Epiphany 2010

I wasn't ready for Epiphany to come so soon!  Usually we have ten to 12 days to bask in the light of the Christmas tree, but today in church we celebrated Epiphany.

Fr. Larry talked about how pervasive the images of Epiphany are in our culture–the Kings, the camels, the star, the Holy Family, the King Herod, the gifts, and of course the precious Babe lying in the manger.  Everybody recognizes them, even if they aren't sure what they all mean.

Fr. Larry said that one thing they mean is this: Each of us carries wisdom, a star that we're following, at least a touch of King Herod, and–hopefully–love, within us.  Each of us has gifts to give.  We struggle between what we believe is the security of what we have and accepting the invitation of the One who came into the world with nothing to offer but Himself.

After church, I came home and spent a couple of hours cleaning my car inside and out, mostly to have an excuse to spend the beautiful afternoon outside.  As I was vacuuming away, Fr. Greg arrived with Jim, returning after the holidays. 

After Fr. Greg  got Jim settled into Timothy House and left I called and asked Jim if he wanted to walk down and see if the hens had laid any eggs today.  He did.  We stopped by Barnabas House to drop off a gift from Jim to the guys there, said hi to Mike sitting on the porch of Gabriel House, and walked mostly in silence to the Chicken Hilton.

We found a dozen eggs of different sizes and hues, and then went to the garden to check out the broccoli and cabbages.  I was afraid the recent freezes had damaged the cabbages, but they were fine, so I cut a few small ones for dinner tonight.

On the way back to the Village, I asked Jim if he wanted to eat with Barnabas House tonight or have Jerry's famous fried chicken and potato salad with us.  A little smile crossed his face and he said softly, “Fried chicken with you and Jerry.”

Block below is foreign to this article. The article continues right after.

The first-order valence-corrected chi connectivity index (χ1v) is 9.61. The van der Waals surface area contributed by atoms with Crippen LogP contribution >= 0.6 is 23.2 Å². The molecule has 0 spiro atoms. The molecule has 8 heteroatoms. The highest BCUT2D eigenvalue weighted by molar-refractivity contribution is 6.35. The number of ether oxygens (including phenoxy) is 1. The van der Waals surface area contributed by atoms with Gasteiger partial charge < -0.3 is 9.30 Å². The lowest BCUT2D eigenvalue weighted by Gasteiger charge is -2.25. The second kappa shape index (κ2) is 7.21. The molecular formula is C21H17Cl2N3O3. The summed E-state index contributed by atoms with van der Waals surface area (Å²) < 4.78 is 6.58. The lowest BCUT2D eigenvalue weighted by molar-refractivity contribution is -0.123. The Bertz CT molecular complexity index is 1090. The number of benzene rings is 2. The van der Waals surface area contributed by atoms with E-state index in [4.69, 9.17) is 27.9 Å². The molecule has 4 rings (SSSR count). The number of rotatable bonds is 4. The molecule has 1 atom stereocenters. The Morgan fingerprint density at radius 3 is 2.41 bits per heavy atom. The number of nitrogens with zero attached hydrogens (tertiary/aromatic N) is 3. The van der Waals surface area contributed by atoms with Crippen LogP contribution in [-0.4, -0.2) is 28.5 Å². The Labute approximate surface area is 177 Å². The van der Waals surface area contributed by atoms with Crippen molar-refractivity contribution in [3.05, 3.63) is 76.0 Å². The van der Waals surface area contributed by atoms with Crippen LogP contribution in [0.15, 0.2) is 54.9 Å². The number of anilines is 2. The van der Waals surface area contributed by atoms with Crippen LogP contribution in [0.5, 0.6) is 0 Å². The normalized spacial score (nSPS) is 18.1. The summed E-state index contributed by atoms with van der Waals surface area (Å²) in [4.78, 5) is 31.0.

That said, we settled on a time and walked to Timothy House.  After I left Jim I saw Kristen doing her walk around the Village Road.  She had her headphones on and was singing away as she walked.  Above us the sky was deep blue and criss-crossed with contrails.

There was no wind, not even a breeze, and the late afternoon light was startlingly clear. 

“Everything is so calm and bright,” I thought to myself, and then laughed at my choice of words. 

Anita came by just as I reached Benedict House and swung into the drive.  She confessed that the day had been hard for her.  Anita just moved into Teresa House, leaving her daughter Alaina at Martha House. 

“This is the first Sunday of her life that I haven't taken care of every little detail of her getting ready for church,” Anita said.  “I held out as long as I could and then I just had to call Naomi and check on how things were going.”

Kristen, Kelly, Ashley, Alaina & Rebekah

When Kelly moved to Martha House five years ago, I felt her absence so strongly it was almost a presence in itself.  The scared old king inside me so wanted things to stay the same, to have her there by me, to get those daily hugs, those dozen “I love yous.”

Back then I needed to remind myself that the vision that was given to us of the Ranch came from a wiser place than that, and it was time to let my baby go and spread her wings a bit.  I feel for my friend.  I know how much faith and courage it takes.

Anita, Julia, Terrie, Natalie, & Crystal
It's been a lovely day, unhurried and unharried, finding glory in the ordinary.  A gift indeed.

Wise Men image from squidoo.com